Purpose: Despite the extensive clinical experience with docetaxel, unpredictable interindividual variability in efficacy and toxicity remain important limitations associated with the use of this anticancer drug. Large interindividual pharmacokinetic variability has been associated with variation in toxicity profiles. Genetic polymorphisms in drug-metabolizing enzymes and drug transporters could possibly explain the observed pharmacokinetic variability. The aim of this study was therefore to investigate the influence of polymorphisms in the CYP3A and ABCB1 genes on the population pharmacokinetics of docetaxel.

Experimental Design: Whole blood samples were obtained from patients with solid tumors and treated with docetaxel to quantify the exposure to docetaxel. DNA was collected to determine polymorphisms in the CYP3A and ABCB1 genes with DNA sequencing. A population pharmacokinetic analysis of docetaxel was done using nonlinear mixed-effect modeling.

Results: In total, 92 patients were assessable for pharmacokinetic analysis of docetaxel. A three-compartmental model adequately described the pharmacokinetics of docetaxel. Several polymorphisms in the CYP3A and ABCB1 genes were found, with allele frequencies of 0.54% to 48.4%. The homozygous C1236T polymorphism in the ABCB1 gene (ABCB1*8) was significantly correlated with a decreased docetaxel clearance (−25%; P = 0.0039). No other relationships between polymorphisms and pharmacokinetic variables reached statistical significance. Furthermore, no relationship between haplotypes of CYP3A and ABCB1 and the pharmacokinetics could be identified.

Conclusions: The polymorphism C1236T in the ABCB1 gene was significantly related to docetaxel clearance. Our current finding may provide a meaningful tool to explain interindividual differences in docetaxel treatment in daily practice.

The anticancer drug docetaxel (Taxotere) is approved for the treatment of patients with early-stage, locally advanced and/or metastatic breast cancer, non–small-cell lung cancer, and androgen-independent metastatic prostate cancer. The recommended dose ranges from 75 to 100 mg/m2 given as a 1-hour infusion once every 3 weeks. An important limitation associated with docetaxel use is the unpredictable interindividual variability in efficacy and toxicity. Potential causes for such variability in drug effects include the pathogenesis and severity of the disease being treated, the occurrence of unintended drug interactions, and impairment of hepatic and renal function (1). Despite the potential importance of these clinical variables in determining drug effects, it is recognized that inherited differences in metabolism and excretion can have an even greater effect on the efficacy and toxicity of drugs (1).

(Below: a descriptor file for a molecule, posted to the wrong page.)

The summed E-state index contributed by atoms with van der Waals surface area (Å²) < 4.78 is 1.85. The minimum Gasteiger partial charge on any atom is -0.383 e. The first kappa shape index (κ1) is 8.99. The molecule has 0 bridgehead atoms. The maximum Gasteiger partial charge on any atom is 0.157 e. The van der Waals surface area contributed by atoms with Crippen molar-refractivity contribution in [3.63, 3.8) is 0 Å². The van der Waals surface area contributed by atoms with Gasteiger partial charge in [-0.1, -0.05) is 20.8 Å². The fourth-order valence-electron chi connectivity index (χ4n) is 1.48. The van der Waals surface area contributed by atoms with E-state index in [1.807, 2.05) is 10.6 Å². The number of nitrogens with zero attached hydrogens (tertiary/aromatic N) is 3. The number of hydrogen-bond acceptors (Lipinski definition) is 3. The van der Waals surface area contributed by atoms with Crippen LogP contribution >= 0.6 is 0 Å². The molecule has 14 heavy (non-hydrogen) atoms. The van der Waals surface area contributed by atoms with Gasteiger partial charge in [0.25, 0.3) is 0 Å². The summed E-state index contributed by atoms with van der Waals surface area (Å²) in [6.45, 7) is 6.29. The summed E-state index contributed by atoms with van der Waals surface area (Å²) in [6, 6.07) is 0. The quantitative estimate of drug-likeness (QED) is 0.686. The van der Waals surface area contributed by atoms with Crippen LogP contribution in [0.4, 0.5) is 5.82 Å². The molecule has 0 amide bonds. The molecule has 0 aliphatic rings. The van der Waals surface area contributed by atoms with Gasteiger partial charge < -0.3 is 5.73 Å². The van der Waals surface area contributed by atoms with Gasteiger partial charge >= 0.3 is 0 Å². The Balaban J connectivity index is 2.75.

The metabolism of docetaxel consists of a CYP3A-mediated oxidation of the tert-butylpropionate side chain, which results in the formation of four metabolites with reduced cytotoxic activity (2). The elimination pathway is mediated by the membrane-localized, energy-dependent drug efflux ABC transporter, P-glycoprotein (ABCB1; MDR1; ref. 3). Several polymorphisms have been described in the CYP3A and ABCB1 genes. The exact functional significance of polymorphisms in the CYP3A4 gene is not yet known. CYP3A4*1B has been associated with an increased transcription in vitro (4). However, in vivo no effect of this polymorphism has been observed (5). CYP3A4*2 has been associated with a decreased nifedipine clearance (6); for CYP3A4*3, no effect of the genotype on metabolism of several substrates has been observed (7, 8); and CYP3A4*12 showed an altered enzyme activity for midazolam and testosterone (8). For CYP3A5, variant alleles have been described, such as CYP3A5*3, which causes alternative splicing and protein truncation, resulting in the absence of functional CYP3A5 from liver tissue (9). The polymorphism C3435T in the ABCB1 gene has been associated with decreased protein expression in homozygous mutant individuals (10). The C3435T polymorphism is often simultaneously found with C1236T and G2677T/A. These polymorphisms may also have an effect on the pharmacokinetics of substrates of ABCB1, but results of the in vivo relevance of ABCB1 polymorphisms have been contradictory (11).

In this study, we investigated the relationship between docetaxel pharmacokinetics and ABCB1 and CYP3A genotypes in more detail. For this, the presence of C1236T, G2677T/A, and C3435T in ABCB1; CYP3A4*1B, CYP3A4*2, CYP3A4*3, and CYP3A4*12; and CYP3A5*2 and CYP3A5*3 variant alleles was determined in cancer patients treated with docetaxel.